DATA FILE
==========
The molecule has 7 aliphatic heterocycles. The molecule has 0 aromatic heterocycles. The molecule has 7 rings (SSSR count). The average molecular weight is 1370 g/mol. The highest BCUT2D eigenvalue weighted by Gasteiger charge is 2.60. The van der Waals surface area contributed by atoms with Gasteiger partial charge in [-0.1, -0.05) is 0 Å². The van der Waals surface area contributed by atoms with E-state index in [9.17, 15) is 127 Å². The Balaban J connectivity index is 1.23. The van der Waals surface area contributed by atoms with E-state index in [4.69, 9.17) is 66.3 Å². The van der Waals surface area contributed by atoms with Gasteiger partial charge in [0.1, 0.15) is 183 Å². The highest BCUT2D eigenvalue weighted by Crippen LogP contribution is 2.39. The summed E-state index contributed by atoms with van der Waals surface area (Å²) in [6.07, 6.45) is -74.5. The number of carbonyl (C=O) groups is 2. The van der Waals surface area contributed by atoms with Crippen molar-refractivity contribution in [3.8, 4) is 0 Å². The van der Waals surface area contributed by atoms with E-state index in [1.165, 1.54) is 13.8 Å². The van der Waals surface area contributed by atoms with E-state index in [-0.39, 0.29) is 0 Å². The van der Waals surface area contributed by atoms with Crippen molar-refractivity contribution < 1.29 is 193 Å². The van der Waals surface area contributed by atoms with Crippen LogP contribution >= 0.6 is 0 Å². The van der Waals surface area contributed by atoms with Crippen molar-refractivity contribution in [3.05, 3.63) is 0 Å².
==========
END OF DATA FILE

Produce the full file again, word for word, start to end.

The molecule has 7 aliphatic heterocycles. The molecule has 0 aromatic heterocycles. The molecule has 7 rings (SSSR count). The average molecular weight is 1370 g/mol. The highest BCUT2D eigenvalue weighted by Gasteiger charge is 2.60. The van der Waals surface area contributed by atoms with Gasteiger partial charge in [-0.1, -0.05) is 0 Å². The van der Waals surface area contributed by atoms with E-state index in [9.17, 15) is 127 Å². The Balaban J connectivity index is 1.23. The van der Waals surface area contributed by atoms with E-state index in [4.69, 9.17) is 66.3 Å². The van der Waals surface area contributed by atoms with Gasteiger partial charge in [0.1, 0.15) is 183 Å². The highest BCUT2D eigenvalue weighted by Crippen LogP contribution is 2.39. The summed E-state index contributed by atoms with van der Waals surface area (Å²) in [6.07, 6.45) is -74.5. The number of carbonyl (C=O) groups is 2. The van der Waals surface area contributed by atoms with Crippen molar-refractivity contribution in [3.8, 4) is 0 Å². The van der Waals surface area contributed by atoms with E-state index in [1.165, 1.54) is 13.8 Å². The van der Waals surface area contributed by atoms with E-state index in [-0.39, 0.29) is 0 Å². The van der Waals surface area contributed by atoms with Crippen molar-refractivity contribution < 1.29 is 193 Å². The van der Waals surface area contributed by atoms with Crippen LogP contribution >= 0.6 is 0 Å². The van der Waals surface area contributed by atoms with Crippen molar-refractivity contribution in [3.05, 3.63) is 0 Å².